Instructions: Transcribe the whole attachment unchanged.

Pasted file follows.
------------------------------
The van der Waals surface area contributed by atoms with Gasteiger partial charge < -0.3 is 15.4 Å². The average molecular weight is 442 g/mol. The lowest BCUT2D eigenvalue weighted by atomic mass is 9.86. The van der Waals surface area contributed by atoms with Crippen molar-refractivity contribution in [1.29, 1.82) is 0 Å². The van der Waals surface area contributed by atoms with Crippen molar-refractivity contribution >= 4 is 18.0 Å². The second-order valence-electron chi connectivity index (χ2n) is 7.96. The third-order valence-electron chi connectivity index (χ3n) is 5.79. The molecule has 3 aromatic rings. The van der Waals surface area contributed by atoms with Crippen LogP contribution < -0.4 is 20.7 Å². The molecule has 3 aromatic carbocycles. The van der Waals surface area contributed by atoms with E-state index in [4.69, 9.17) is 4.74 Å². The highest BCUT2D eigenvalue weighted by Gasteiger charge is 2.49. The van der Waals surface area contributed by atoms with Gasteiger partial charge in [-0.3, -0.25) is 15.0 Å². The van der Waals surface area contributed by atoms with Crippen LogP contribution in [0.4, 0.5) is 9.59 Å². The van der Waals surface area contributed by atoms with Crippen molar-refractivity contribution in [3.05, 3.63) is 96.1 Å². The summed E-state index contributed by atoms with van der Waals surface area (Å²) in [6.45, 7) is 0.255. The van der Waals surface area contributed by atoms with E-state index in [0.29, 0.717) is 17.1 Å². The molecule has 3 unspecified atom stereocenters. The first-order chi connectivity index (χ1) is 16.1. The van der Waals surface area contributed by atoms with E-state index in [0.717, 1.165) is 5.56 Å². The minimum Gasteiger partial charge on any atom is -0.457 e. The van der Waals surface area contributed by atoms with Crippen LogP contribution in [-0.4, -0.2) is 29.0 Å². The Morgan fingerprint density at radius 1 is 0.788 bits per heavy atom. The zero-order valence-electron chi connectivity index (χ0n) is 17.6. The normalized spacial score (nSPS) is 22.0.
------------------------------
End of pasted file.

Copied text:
The van der Waals surface area contributed by atoms with Gasteiger partial charge < -0.3 is 15.4 Å². The average molecular weight is 442 g/mol. The lowest BCUT2D eigenvalue weighted by atomic mass is 9.86. The van der Waals surface area contributed by atoms with Crippen molar-refractivity contribution in [1.29, 1.82) is 0 Å². The van der Waals surface area contributed by atoms with Crippen molar-refractivity contribution >= 4 is 18.0 Å². The second-order valence-electron chi connectivity index (χ2n) is 7.96. The third-order valence-electron chi connectivity index (χ3n) is 5.79. The molecule has 3 aromatic rings. The van der Waals surface area contributed by atoms with Crippen LogP contribution < -0.4 is 20.7 Å². The molecule has 3 aromatic carbocycles. The van der Waals surface area contributed by atoms with E-state index in [4.69, 9.17) is 4.74 Å². The highest BCUT2D eigenvalue weighted by Gasteiger charge is 2.49. The van der Waals surface area contributed by atoms with Gasteiger partial charge in [-0.3, -0.25) is 15.0 Å². The van der Waals surface area contributed by atoms with Crippen LogP contribution in [0.4, 0.5) is 9.59 Å². The van der Waals surface area contributed by atoms with Crippen molar-refractivity contribution in [3.05, 3.63) is 96.1 Å². The summed E-state index contributed by atoms with van der Waals surface area (Å²) in [6.45, 7) is 0.255. The van der Waals surface area contributed by atoms with E-state index in [0.29, 0.717) is 17.1 Å². The molecule has 3 unspecified atom stereocenters. The first-order chi connectivity index (χ1) is 16.1. The van der Waals surface area contributed by atoms with E-state index in [0.717, 1.165) is 5.56 Å². The minimum Gasteiger partial charge on any atom is -0.457 e. The van der Waals surface area contributed by atoms with Crippen LogP contribution in [-0.4, -0.2) is 29.0 Å². The Morgan fingerprint density at radius 1 is 0.788 bits per heavy atom. The zero-order valence-electron chi connectivity index (χ0n) is 17.6. The normalized spacial score (nSPS) is 22.0.